Chinese Premier Wen Jiabao brought cautious optimism to business and government leaders pondering the worst financial crisis since the Great Depression as the World Economic Forum opened Wednesday.
Wen said China, a key market for companies in developed countries, believed it would be able to meet its target of 8 percent economic growth for 2009.
But, he conceded, it is "a tall order." "China remains on the track of steady and fast development," he said, but added that in the fourth quarter, growth had slowed to 6.85.
Eight percent would be phenomenal in many countries, but would still represent retrenchment for China, where growth in 2008 hit a seven-year low of 9%. That broke a five-year streak of double-digit expansion.
Wen spoke to the gathering of 2,500 political, business and other leaders in the Swiss Alps after an opening day of debate over state-led bailouts and worries that efforts to counter climate change would fall by the wayside.
The annual meeting of politicians, well-heeled business leaders and well-meaning activists and celebrities gathered under a pall of gloom that has seen personal fortunes trimmed, companies shuttered and hundreds of thousands jobs lost.
People are "depressed and traumatized," Rupert Murdoch, chief executive of News Corp., said, adding that worldwide some "$50 trillion of personal wealth" had vanished since the crisis worsened with the September 15 collapse of US investment bank Lehman Bros. Co.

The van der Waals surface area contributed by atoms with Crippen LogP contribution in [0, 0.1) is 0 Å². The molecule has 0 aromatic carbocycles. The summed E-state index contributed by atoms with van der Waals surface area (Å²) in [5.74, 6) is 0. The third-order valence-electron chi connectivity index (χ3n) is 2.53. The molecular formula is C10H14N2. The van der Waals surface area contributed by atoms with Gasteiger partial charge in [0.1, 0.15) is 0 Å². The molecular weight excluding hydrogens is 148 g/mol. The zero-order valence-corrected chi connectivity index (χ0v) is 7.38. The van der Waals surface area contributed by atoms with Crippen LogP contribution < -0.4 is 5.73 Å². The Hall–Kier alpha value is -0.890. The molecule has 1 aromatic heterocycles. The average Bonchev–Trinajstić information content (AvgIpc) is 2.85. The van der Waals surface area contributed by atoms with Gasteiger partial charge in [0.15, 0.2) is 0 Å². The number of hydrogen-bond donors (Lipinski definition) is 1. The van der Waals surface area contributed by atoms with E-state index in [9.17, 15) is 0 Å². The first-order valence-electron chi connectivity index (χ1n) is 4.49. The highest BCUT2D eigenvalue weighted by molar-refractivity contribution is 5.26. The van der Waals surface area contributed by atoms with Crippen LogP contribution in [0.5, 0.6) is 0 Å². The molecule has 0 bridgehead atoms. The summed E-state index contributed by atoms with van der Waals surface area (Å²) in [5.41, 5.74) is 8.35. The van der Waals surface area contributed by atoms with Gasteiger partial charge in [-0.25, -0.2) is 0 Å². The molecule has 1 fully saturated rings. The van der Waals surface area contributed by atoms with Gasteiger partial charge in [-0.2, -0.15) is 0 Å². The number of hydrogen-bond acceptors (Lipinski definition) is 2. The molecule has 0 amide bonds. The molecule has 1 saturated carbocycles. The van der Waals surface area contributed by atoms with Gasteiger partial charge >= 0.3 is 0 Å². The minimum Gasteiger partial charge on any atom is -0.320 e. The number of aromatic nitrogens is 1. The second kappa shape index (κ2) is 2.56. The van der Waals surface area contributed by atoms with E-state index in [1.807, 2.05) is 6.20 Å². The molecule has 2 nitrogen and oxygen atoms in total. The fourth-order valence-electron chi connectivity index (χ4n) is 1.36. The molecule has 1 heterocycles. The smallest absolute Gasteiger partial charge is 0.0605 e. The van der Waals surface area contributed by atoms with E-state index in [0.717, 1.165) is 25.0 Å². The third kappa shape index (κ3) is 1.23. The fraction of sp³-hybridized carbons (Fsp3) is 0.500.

"The size of the problem confronting us today is larger than in the 1930s," said billionaire philanthropist George Soros.
The scope of the decline was evident even among the gift bags that attendees - who pay thousands of dollars to participate - received this year. Instead of loaded personal digital assistants, fine Swiss chocolates and gadgets, they got basic, blue-hued pedometers instead, suggesting shoe leather instead of limos as a way to get to meetings.
Some of the biggest players contributing to the economic slide stayed away, some of them bankrupt or fired. So did top economic policy makers in US President Barack Obama's new administration.
Previous years saw a raft of A-list star power: Claudia Schiffer, Angelina Jolie and U2 frontman Bono. This year it's Peter Gabriel and film star Jet Li.
Despite talk of more regulation and government intervention, there were pleas for free market.
"Don't let's lose sight of what creates wealth. It is open markets, it is capitalism," said Murdoch.
Economist Stephen Roach gave a grim forecast for the global economic outlook, saying growth worldwide for the next three years was only likely to be about 2.5% - what the Morgan Stanley Asia chairman and longtime Davos attendee termed a "near recession." That compares with 5% growth over the last four and a half years.
But even that was deemed optimistic by some participants.
Experts said stimulus packages by developed nations wouldn't be enough to pull the world out of the crisis, with some calling instead for a coordinated fiscal response with a greater role for multilateral institutions like the Group of 20 wealthy and developing nations.
Among the 2,500 participants in Davos are over 40 heads of state who will discuss this year's theme of "shaping the post-crisis world" in fields such as energy, climate change and free trade.